Bedrood B.S. and Asher Kimchi M.D.
- Nosocomial infections after open-heart surgery is recognized
as an important cause of complications and mortality. Patrique
Segers, MD et al from the University of Amsterdam set out to
determine the efficacy of perioperative decontamination of the
nasopharynx and oropharynx with chlorhexidine gluconate for
reduction of nosocomial infection after cardiac surgery. Their
study, published in the November 22/29 issue of the Journal of
the American Medical Association found that decontamination with
chlorhexidine gluconate appears to be an effective method to
reduce nosocomial infection after cardiac surgery.
randomized, double-blind, placebo-controlled clinical trial was
conducted on 991 patients. The patients were administered either
a 0.12% chlorhexidine gluconate solution or a placebo. The
oropharyngeal solution was used as a mouth rinse and applied to
the buccal, pharyngeal, gingival, and tooth surfaces for 30
seconds 4 times daily. The nose ointment was applied 4 times a
day in both nostrils. The protocol was continued until the
nasogastric tube was removed, usually the day after surgery.
cultures of the nares were taken before randomization and at
time of surgery. Additionally, incidence of nosocomial infection
as well as rate of S aureus nasal carriage was monitored.
of nosocomial infection in the chlorhexidine
gluconate group and placebo group was 19.8% and 26.2%,
respectively (absolute risk reduction [ARR], 6.4%;
95% confidence interval [CI], 1.1%-11.7%; P = .002).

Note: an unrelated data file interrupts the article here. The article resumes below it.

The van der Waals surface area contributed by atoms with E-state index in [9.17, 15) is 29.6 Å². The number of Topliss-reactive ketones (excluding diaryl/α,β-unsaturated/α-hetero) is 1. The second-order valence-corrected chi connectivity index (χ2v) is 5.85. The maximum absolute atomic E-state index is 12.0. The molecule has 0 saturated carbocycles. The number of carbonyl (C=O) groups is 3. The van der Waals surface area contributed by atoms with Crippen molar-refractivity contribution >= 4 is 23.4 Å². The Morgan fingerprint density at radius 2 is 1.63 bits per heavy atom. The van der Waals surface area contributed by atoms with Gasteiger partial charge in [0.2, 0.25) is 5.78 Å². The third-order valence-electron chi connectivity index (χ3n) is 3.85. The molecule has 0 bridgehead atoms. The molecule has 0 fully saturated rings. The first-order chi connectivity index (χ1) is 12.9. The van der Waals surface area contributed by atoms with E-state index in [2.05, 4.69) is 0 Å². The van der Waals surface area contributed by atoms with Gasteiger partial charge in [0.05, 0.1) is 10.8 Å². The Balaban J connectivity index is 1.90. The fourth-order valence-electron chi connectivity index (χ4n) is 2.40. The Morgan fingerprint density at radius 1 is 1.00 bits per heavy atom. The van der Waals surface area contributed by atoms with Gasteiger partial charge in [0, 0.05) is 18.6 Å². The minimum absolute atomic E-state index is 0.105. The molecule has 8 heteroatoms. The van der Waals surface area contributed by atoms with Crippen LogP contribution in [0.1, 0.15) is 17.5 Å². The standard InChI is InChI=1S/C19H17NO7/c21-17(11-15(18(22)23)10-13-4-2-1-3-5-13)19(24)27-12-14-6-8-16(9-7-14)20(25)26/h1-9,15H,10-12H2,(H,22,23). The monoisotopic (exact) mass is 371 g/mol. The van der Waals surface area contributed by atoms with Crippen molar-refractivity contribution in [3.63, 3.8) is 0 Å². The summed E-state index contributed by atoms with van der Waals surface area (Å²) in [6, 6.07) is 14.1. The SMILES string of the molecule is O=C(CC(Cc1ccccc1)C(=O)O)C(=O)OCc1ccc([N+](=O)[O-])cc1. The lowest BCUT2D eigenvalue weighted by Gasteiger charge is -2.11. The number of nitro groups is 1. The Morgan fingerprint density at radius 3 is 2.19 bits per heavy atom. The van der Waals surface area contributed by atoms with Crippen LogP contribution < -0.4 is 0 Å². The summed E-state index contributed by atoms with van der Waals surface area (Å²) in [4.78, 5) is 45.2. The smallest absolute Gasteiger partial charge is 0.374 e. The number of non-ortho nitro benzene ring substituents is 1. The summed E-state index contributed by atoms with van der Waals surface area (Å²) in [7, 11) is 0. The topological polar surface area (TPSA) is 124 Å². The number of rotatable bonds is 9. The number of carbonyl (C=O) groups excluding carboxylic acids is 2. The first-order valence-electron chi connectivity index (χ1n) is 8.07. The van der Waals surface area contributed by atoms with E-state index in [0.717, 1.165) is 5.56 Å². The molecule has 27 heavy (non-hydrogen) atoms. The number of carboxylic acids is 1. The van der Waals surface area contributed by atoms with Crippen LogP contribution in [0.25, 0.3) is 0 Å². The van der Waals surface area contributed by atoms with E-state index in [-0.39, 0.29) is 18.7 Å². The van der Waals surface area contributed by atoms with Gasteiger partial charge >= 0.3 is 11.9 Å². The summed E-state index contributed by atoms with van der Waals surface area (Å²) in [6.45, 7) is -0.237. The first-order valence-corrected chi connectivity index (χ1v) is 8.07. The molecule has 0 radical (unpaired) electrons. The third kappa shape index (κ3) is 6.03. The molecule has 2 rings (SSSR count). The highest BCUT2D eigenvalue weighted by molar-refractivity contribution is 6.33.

In particular, lower respiratory tract infections and
deep surgical site infections were less common in the
chlorhexidine gluconate group than in the placebo
group (ARR, 6.5%; 95% CI, 2.3%-10.7%; P = .002;
and 3.2%; 95% CI, 0.9%-5.5%; P = .002,
respectively). For the prevention of 1 nosocomial
infection, 16 patients needed to be treated with
chlorhexidine gluconate. A significant reduction of
57.5% in S aureus nasal carriage was found in the
chlorhexidine gluconate group compared with a
reduction of 18.1% in the placebo group (P<.001).
Total hospital stay for patients treated with
chlorhexidine gluconate was 9.5 days compared with 10.3
days in the placebo group (ARR, 0.8 days; 95% CI,
0.24-1.88; P = .04).
concluded that decontamination of the nasopharynx and oropharynx
with chlorhexidine gluconate appears to be an effective method
to reduce nosocomial infection after cardiac surgery.
Patrique Segers, MD; Ron G. H. Speekenbrink, PhD; Dirk T. Ubbink,
PhD, Marc L. can Ogtrop, PhD, Bas A. de Mol, MD, PhD